People with diabetes and high blood pressure are more likely to die from COVID-19 than others, according to preliminary data from the Western Cape. As of 28 May, 2 000 healthcare workers in the public and private sectors had already tested positive for COVID-19, according to statements by Health Minister Zweli Mkhize.

Private, academic labs join the fight against the backlogs

Communication sent to healthcare workers and seen by Bhekisisa suggests the Eastern Cape health department is considering using private laboratories, the NHLS did not confirm this.  Gcukumana says the government laboratory service is making use of spare test kits from private and academic laboratories.

The province will also be recruiting 38 new staff including a pathologist, scientist, technologists and clerks, according to Chetty’s presentation. 

“We need quick movement on results so that people can be taken to isolation or treatment, and so that health workers can decide in which wards to put them or whether to send them home,“ Mhkize told journalists at a press conference.

New equipment is also heading to NHLS labs in East London and Port Elizabeth.  

In Gauteng and KwaZulu-Natal, the NHLS has also added additional workers, equipment and testing sites, Chetty told Parliament. Both provinces have struck deal with private sector labs to deal with almost 40 000 unprocessed tests between the two provinces.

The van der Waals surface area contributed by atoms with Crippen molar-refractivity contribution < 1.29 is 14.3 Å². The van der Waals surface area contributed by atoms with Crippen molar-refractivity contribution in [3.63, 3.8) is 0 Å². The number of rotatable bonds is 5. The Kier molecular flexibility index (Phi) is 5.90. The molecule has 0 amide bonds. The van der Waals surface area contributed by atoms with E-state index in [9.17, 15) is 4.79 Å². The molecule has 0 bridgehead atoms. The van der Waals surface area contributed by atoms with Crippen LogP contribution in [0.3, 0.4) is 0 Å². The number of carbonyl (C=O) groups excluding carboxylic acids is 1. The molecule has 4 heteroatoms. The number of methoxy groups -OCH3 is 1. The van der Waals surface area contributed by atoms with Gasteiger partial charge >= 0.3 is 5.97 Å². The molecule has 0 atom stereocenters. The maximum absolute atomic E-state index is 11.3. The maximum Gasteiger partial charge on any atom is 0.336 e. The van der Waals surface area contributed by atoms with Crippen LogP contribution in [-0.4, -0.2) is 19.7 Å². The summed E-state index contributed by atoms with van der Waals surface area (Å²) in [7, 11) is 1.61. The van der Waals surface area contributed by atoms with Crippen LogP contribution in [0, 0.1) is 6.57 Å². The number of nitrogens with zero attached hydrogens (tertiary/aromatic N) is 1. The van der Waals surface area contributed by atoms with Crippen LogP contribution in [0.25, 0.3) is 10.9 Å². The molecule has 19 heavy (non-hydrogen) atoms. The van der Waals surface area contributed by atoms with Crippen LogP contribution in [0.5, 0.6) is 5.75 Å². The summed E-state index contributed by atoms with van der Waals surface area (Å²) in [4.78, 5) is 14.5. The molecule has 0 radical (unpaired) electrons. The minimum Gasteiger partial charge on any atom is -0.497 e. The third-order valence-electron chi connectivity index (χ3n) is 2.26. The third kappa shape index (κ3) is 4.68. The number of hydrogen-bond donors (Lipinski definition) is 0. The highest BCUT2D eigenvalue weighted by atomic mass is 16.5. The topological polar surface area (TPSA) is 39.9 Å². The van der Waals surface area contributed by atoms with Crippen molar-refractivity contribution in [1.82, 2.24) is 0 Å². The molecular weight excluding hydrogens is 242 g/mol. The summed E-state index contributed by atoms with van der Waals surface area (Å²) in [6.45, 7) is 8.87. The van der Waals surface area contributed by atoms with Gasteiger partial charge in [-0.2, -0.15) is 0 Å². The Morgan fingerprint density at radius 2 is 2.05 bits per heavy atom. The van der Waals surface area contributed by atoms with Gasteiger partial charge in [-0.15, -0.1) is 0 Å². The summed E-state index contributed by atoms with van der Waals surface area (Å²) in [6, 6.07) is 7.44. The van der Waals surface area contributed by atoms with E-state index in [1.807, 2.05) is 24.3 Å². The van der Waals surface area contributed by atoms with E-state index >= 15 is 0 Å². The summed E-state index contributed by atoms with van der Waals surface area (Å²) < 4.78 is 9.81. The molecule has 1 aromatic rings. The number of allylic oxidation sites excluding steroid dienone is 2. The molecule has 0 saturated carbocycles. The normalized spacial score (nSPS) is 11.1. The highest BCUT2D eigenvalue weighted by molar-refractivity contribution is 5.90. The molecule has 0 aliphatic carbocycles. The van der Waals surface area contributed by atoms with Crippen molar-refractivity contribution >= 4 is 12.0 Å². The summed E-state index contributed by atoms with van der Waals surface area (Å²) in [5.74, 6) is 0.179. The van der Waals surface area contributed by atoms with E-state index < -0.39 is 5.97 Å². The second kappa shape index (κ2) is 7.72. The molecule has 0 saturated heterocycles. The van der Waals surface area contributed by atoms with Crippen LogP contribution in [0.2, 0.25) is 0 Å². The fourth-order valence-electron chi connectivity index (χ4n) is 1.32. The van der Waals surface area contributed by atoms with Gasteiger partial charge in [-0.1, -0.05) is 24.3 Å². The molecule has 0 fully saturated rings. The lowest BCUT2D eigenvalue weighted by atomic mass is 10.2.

Academic laboratories in KwaZulu-Natal are expected to begin processing SARS-Cov-2 tests by the end of this week and research laboratories in the Western Cape are preparing to do the same.

But Chetty warns that turning to the academic and private sectors is no silver bullet: “The problems we’re facing in the NHLS are exactly the same as what the private and academic labs are struggling with.”

Western Cape: New policy reduces waiting times for some

The Western Cape accounts for nearly two-thirds of all reported COVID-19 cases in South Africa since the country’s outbreak began. Doctors there say that the province’s plan to test fewer people has cut waiting times for healthcare worker test results significantly.  The province has also made use of private labs to process some essential worker tests.

“The turnaround time for health worker tests is between one and two days,” says James Porter, a specialist family physician at the public sector Symphony Way Community Day Centre in Delft outside Cape Town. 

Tests results for patients already in hospital usually come back within a day, Chetty told Parliament.  

The outcomes of tests for patients who aren’t in hospital, however, are still backlogged. Porter says he recently received a test result of a sample he took a month ago. 

“That turnaround time of 30 days makes the original test completely pointless. Those results are useless to us on the ground,” he told Bhekisisa.  

As a result of the backlog, Porter and his colleagues at other primary health care facilities only test people who are well enough to be sent home to self-isolate. People who can’t isolate at home are sent to government isolation facilities. 

He explains: “If there’s a patient who is very sick, we send them to hospital because they’ve got much faster testing times there.” — Additional reporting by Laura Lopez Gonzalez